February 24, 2011 in C
It’s ‘nothing to worry about’, but I do.
A colleague, conspicuously absent on Monday, arrives in the office Tuesday, coughing. A hacking, phlegmatic bark that says ‘get out of me, gunk’ and actively helps by way of the glottal stops that stop and stop, words not forming, just ‘huck’ and ‘huck’ and ‘cough’ and ‘cough.’
11 desks lined up, 5 on one side of the room, 6 on the other. Mine directly opposite, we sit back to back separated by only a small conference table, maybe a metre between us, probably less.
She comments to a colleague that she was sick enough to stay home yesterday, but will ‘get through’ today. My skin crawls. The psychosomatic tingles fill my glands as my throat begins to dry. Just a mild bout of hypochondria, I reason.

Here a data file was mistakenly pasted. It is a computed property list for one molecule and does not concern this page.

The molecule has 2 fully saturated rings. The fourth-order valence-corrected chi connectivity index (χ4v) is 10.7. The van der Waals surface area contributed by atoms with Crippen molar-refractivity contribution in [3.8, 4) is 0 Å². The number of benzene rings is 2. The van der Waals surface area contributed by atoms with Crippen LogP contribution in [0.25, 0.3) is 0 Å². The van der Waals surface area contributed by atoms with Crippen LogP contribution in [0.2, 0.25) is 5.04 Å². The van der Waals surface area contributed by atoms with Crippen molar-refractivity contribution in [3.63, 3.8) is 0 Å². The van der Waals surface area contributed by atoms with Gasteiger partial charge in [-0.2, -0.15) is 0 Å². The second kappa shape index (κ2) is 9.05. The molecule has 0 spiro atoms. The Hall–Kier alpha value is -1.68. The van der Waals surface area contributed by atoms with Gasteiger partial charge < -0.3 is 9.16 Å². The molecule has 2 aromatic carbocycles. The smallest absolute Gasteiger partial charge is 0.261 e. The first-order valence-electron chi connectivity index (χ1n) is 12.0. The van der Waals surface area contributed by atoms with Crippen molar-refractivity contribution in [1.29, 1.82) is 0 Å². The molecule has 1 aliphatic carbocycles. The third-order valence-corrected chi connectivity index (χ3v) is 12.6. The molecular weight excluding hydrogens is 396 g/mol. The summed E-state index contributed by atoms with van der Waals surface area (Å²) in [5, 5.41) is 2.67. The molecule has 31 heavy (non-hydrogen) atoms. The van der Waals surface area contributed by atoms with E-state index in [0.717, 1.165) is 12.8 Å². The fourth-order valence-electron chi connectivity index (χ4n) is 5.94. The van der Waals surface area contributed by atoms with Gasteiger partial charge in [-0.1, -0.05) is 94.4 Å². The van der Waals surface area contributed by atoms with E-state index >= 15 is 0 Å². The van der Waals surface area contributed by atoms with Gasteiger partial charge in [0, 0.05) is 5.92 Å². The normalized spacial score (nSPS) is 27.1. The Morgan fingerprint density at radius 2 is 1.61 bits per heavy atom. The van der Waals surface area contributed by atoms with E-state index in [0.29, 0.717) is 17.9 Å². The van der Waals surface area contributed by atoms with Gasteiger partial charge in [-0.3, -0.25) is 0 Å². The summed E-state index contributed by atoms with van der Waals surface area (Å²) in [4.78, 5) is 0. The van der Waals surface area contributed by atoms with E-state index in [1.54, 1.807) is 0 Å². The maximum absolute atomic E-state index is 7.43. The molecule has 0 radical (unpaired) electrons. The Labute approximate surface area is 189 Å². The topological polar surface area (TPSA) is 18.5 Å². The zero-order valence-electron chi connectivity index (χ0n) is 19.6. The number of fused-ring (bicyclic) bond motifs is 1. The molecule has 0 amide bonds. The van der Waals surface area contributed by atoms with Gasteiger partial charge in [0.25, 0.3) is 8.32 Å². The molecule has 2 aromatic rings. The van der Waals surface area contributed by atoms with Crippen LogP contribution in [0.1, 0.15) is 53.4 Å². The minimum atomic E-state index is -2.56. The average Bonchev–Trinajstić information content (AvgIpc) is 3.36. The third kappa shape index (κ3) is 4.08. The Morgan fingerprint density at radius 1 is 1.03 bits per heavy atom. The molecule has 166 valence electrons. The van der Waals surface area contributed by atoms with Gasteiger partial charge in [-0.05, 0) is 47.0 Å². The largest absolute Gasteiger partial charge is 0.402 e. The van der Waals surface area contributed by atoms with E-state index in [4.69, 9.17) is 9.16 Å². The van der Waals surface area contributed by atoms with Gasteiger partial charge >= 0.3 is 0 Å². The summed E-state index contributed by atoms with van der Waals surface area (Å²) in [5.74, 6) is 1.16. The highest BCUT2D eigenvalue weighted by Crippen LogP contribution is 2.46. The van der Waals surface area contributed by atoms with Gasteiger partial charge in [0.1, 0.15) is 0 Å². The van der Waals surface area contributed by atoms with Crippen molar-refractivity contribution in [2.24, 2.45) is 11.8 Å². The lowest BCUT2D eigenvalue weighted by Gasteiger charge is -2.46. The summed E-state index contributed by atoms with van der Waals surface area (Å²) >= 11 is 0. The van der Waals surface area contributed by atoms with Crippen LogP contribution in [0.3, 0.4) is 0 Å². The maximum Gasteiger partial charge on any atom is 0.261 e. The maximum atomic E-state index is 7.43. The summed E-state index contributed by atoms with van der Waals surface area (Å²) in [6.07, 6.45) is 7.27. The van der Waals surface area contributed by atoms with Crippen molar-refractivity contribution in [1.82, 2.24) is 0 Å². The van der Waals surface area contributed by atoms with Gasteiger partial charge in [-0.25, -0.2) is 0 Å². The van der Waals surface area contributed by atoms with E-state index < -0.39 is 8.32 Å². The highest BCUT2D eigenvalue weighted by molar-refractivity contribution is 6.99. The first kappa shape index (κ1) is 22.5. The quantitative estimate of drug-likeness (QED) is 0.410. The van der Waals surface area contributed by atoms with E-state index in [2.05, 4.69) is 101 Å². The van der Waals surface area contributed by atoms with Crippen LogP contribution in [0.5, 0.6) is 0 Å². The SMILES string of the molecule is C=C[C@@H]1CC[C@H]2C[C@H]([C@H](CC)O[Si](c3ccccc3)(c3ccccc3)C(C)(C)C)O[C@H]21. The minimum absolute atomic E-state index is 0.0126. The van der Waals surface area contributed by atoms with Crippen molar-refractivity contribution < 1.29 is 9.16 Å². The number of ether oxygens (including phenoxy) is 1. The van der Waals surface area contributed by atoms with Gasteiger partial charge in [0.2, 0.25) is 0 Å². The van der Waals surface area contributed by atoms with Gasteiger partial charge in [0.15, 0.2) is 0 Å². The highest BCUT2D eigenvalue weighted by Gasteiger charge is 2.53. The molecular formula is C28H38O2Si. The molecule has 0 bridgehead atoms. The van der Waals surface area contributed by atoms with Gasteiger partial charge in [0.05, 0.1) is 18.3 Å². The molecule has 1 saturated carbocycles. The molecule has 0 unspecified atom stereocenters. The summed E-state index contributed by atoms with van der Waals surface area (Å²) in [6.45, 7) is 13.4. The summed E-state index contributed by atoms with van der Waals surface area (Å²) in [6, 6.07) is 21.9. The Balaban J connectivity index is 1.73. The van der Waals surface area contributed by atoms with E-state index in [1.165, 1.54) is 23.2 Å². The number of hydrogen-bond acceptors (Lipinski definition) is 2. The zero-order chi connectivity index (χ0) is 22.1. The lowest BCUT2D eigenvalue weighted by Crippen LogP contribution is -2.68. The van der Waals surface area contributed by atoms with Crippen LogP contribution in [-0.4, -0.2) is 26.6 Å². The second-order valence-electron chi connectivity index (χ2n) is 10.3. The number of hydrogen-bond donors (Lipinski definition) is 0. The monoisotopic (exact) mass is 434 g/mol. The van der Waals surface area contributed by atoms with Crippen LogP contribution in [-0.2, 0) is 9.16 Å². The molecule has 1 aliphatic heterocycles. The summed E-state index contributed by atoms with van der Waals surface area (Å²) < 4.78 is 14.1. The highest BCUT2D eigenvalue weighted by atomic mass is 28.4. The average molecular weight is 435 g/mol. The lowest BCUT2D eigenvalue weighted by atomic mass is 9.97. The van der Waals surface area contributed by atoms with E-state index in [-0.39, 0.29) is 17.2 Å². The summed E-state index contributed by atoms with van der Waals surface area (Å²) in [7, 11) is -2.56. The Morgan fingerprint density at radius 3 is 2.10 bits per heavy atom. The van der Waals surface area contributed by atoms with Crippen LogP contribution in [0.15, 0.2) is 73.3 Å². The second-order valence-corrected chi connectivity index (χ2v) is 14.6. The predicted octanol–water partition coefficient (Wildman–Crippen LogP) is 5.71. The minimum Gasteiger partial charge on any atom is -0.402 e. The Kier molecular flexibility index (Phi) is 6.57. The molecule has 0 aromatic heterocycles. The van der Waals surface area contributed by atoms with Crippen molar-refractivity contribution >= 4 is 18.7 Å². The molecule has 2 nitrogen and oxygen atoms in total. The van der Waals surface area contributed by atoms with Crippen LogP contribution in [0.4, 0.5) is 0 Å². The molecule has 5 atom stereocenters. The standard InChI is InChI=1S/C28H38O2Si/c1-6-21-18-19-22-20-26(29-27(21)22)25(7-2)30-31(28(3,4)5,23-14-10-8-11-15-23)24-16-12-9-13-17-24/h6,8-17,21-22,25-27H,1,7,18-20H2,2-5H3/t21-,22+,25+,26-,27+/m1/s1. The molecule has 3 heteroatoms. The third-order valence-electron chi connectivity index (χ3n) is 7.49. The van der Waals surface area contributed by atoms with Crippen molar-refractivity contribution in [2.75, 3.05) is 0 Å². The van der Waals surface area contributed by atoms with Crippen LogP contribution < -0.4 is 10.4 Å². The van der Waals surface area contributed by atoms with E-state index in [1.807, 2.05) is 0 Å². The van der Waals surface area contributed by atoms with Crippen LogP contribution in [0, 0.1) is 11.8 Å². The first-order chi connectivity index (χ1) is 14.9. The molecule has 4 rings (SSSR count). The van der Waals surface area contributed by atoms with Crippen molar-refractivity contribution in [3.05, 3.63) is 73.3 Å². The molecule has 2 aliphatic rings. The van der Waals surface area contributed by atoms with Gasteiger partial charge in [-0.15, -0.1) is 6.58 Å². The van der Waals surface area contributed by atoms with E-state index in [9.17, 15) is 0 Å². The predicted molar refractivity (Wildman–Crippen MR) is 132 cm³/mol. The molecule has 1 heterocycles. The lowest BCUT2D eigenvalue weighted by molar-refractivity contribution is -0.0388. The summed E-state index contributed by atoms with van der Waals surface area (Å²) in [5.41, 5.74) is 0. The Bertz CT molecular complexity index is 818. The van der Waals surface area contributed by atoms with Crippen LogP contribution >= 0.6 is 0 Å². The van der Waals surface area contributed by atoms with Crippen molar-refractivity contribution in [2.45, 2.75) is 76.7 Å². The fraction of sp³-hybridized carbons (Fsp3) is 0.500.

The office has no windows. Well, it does, but they don’t open. The air conditioner brings in fresh air, but it’s cooler today, so the unconditioned air hangs in a cloud, propelled over by tussis-fuelled aspiration, over my head.
She comments to a colleague that she was probably sick enough to stay home today but will ‘get through’. My skin crawls and my throat tingles. No, no, just the hypochondria again.
It’s nothing to worry about, but I really do.
I couldn’t get up this morning, the hypochondria was running riot. I thought about ‘getting through’ but decided to go to the doctor instead. He told me not to go to work.
“You wouldn’t want your colleagues to catch it, would you? How inconsiderate.”